Wikipedia Founder’s Advice to Brands: “Make Stuff That Doesn’t Suck”
BY AUSTIN CARRTue Nov 23, 2010
When it comes to companies concerned with managing their brand image online, Wikipedia founder Jimmy Wales has some advice: “Make stuff that doesn’t suck.”
“More than ever before, people like to talk about stuff that sucks,” Wales told Fast Company following a recent talk at the Digital Hollywood conference in New York City. “There’s nothing to be done about it, except making a better product.”
Wales attended the conference to introduce his own better product: Wiki 2.0, the latest set of collaborative publishing tools for his for-profit venture Wikia. The site, essentially Wikipedia-without-limits, receives roughly 36 million monthly visitors, and now offers a slew of new and improved social features, from polls and top 10 lists to video content and achievement badges.
Wikia has also evolved into a unique online platform for brands, much different than traditional social media outlets. On company Facebook and Twitter pages, the brands control the content; on Wikia, that control is ceded to the public.
“It’s become this interesting opportunity where fans manage the brand,” Wales told audiences at Digital Hollywood. “They become hardcore super evangelists.”
He cites huge successes on the platform in the entertainment and gaming industries: Lost‘s Wikia (Lostpedia) boasts more than 6,000 articles and 150 million page views, and theTwilight and Halo: Reach pages are also incredibly popular. Major corporate brands such as Apple and Microsoft feature hundreds of articles, too.
Of course, Wikia’s platform isn’t universally applicable. It’s doubtful that Staples, say, will become a popular page. But Wales’ advice is relevant for any brand concerned with their online perception: Focus more on making good products and content, and less on trying to “manage” your brand image online. The latter will come with the former.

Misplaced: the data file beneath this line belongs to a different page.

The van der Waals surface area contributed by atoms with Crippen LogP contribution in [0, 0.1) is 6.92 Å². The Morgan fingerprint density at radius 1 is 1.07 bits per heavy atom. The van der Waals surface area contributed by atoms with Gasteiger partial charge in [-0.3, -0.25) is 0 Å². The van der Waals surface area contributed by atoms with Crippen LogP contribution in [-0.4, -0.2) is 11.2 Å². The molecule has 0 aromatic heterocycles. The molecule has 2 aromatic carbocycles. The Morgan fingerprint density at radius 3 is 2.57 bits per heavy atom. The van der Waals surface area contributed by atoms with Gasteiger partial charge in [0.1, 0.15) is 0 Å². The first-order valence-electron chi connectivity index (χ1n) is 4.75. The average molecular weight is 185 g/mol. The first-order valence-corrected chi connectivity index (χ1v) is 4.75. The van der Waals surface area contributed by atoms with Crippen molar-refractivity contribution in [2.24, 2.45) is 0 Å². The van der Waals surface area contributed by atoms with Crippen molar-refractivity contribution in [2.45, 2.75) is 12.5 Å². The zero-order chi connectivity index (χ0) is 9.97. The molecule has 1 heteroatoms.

It’s a rule Wales has adopted when considering Wikipedia and its competitors.
“One of the questions I often get is: Who are your competitors?” he says. And the reply? “I haven’t the slightest idea. Are you competing with Facebook? Well, that never occurred to me. I want us to build stuff that I think is cool–that our fans think is cool. Maybe that makes me a better businessman in some ways, and worse in others, but I just don’t care.”
So how do you “make stuff that doesn’t suck?” With the same mindset as Steve Jobs, who told Nike CEO Mark Parker to “get rid of the crappy stuff.” Wales may not be quite as sharp-edged as the Apple CEO, but he does have the same lack of tolerance for corporate blather. “At Wikipedia, the usability group has done focus studies,” Wales says. “Most of what they came up with, I thought, was blindingly obvious.”
Wales’ two companies have grown tremendously: a new Wikia is now created every six minutes, and Wikipedia has grown to 398 million unique monthly visitors, up more than 30% on the previous year. That huge success certainly warrants this knock at one of Wikipedia’s biggest critics.
“When I go to speak at a university or high school, it’s completely insane how excited the kids are about Wikipedia,” Wales said. “I remember when I was in school, if they told us that the editor-in-chief of Encyclopaedia Britannica was coming, we would’ve probably just killed ourselves.”